from The Century Dictionary.
- noun etc. See
from the GNU version of the Collaborative International Dictionary of English.
from Wiktionary, Creative Commons Attribution/Share-Alike License.
- noun music Alternative spelling of
from WordNet 3.0 Copyright 2006 by Princeton University. All rights reserved.
- noun a small drum with one head of soft calfskin
Sorry, no etymologies found.
The "tabour" or "tabor" was a musical instrument of the drum type which with the pipe formed the band of a country village.
To "tabour," accordingly, is to beat with loud strokes, as men beat upon such an instrument.
I have known when there was no music with him but the drum and the fife; and now had he rather hear the tabour and the pipe: I have known when he would have walked ten mile a-foot to see a good armour; and now will he lie ten nights awake, carving the fashion of a new doublet.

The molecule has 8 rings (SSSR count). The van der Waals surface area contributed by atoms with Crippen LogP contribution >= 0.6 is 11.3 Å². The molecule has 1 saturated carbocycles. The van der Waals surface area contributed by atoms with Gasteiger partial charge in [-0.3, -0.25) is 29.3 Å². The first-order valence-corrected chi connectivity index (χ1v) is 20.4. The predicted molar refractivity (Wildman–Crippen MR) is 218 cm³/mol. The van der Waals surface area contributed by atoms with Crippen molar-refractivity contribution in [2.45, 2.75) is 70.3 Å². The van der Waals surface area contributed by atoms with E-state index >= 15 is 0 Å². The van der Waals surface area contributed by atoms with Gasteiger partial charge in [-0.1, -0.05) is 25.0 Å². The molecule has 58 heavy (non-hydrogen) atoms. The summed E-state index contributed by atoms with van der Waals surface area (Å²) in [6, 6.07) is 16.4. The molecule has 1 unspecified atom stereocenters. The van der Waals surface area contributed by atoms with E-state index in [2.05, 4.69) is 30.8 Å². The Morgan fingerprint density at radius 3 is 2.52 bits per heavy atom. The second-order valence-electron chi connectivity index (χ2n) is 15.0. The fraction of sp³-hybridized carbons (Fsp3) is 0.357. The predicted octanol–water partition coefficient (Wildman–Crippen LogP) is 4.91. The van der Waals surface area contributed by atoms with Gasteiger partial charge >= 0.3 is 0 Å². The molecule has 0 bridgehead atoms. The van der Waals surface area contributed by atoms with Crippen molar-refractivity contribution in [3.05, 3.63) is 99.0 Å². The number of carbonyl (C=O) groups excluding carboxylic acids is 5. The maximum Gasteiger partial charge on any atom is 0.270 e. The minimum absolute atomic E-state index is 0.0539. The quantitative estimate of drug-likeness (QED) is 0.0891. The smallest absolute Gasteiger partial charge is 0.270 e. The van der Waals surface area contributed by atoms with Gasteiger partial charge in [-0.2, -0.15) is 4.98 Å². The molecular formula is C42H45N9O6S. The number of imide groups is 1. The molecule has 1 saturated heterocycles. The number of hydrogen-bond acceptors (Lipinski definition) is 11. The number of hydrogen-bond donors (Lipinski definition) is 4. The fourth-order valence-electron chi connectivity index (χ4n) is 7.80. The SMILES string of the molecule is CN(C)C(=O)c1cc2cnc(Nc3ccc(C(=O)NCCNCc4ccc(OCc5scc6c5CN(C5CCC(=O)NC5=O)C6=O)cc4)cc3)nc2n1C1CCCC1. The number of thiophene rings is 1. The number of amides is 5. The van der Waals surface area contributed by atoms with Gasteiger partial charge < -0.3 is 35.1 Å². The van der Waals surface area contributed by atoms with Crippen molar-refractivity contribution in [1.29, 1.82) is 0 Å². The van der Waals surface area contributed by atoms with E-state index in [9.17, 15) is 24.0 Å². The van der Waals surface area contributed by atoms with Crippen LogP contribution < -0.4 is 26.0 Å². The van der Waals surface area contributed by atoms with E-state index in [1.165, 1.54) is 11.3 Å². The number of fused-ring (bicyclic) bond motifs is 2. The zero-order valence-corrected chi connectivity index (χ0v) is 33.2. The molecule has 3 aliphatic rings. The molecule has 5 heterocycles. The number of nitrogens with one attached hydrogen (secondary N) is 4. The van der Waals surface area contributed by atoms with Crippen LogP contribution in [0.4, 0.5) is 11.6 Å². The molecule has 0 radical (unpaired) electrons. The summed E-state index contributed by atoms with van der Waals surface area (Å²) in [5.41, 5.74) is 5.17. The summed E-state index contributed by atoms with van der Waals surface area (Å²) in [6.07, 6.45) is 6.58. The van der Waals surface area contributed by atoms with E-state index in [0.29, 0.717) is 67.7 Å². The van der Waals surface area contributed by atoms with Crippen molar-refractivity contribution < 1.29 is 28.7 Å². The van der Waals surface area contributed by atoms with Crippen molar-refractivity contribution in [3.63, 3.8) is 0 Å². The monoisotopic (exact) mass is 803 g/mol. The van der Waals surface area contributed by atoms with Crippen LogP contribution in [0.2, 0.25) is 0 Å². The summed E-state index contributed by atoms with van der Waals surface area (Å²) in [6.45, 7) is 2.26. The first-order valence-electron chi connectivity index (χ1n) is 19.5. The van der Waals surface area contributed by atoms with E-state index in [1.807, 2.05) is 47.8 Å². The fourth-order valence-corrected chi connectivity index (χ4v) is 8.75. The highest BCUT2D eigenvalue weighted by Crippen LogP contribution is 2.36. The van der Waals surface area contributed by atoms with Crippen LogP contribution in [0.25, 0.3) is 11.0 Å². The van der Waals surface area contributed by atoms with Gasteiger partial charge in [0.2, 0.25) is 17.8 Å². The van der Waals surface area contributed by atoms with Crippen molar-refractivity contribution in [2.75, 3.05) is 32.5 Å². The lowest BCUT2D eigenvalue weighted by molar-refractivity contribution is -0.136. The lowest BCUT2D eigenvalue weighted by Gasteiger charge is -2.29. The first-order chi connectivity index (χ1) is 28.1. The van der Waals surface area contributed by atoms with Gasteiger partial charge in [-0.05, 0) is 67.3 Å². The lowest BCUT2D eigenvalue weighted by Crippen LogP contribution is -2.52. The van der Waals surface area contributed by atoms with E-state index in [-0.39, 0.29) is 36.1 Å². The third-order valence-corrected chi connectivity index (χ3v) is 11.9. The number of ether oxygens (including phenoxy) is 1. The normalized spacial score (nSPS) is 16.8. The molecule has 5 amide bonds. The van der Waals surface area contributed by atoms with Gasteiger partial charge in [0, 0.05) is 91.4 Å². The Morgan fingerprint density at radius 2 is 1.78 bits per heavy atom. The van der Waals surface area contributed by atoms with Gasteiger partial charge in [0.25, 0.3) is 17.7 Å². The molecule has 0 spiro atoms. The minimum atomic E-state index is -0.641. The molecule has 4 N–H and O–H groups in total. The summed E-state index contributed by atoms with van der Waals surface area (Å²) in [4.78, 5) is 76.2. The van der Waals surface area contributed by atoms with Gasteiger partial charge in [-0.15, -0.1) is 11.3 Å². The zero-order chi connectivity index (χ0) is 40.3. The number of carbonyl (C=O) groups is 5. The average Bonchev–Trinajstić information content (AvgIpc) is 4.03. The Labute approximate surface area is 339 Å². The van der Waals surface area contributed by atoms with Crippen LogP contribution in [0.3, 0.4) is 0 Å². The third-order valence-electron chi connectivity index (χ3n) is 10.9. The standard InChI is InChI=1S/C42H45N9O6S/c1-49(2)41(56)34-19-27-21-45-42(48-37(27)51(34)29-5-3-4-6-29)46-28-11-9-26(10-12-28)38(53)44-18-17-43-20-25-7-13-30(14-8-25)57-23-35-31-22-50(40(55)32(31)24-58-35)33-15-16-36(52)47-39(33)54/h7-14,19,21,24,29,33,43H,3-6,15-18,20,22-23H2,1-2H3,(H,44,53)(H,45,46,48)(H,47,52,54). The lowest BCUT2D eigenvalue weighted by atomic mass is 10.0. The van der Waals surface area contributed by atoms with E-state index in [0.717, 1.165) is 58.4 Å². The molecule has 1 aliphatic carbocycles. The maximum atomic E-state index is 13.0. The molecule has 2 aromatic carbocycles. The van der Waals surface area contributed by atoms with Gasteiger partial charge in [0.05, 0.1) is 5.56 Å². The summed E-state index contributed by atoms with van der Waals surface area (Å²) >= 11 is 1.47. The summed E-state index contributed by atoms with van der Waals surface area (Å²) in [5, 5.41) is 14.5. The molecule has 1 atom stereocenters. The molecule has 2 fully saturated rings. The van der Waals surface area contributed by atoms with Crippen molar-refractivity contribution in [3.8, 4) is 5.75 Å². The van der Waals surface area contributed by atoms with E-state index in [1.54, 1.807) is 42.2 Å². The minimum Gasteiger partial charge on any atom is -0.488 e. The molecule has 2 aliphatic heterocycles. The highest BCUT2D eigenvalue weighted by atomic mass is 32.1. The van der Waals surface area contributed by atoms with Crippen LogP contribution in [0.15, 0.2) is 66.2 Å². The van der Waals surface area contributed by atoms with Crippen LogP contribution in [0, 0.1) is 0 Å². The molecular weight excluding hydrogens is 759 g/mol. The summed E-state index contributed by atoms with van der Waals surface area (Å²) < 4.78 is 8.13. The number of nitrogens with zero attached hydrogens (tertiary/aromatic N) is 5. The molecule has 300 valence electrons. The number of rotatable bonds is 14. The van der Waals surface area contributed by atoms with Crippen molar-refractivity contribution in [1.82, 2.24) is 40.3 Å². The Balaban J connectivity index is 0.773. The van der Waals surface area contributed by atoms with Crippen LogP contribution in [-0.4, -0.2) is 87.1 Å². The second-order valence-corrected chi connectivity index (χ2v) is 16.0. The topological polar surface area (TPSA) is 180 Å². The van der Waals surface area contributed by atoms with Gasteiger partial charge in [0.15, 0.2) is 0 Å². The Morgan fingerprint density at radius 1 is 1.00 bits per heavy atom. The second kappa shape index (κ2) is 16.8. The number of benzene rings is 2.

Save thee, friend, and thy music: dost thou live by thy tabour?
On the tabour to the Worthies, and let them dance the hay.
"Although the major assures me that there is all the timber we will need on the site, I plan to use wire mesh for the construction of the abions and human tabour for the filling of the mesh 9 nets with stone and aggregate."
"You find me the tabour, and I will build your dam," Sapper grunted.
They touch heaven, tabour on it; how their talons sweep
They touch, they tabour on it, hover on it [; here, there hurled],
The sound of pipe, tabour, and psaltery in melodious combination arose from the valley, and all hearts, save one, were happy.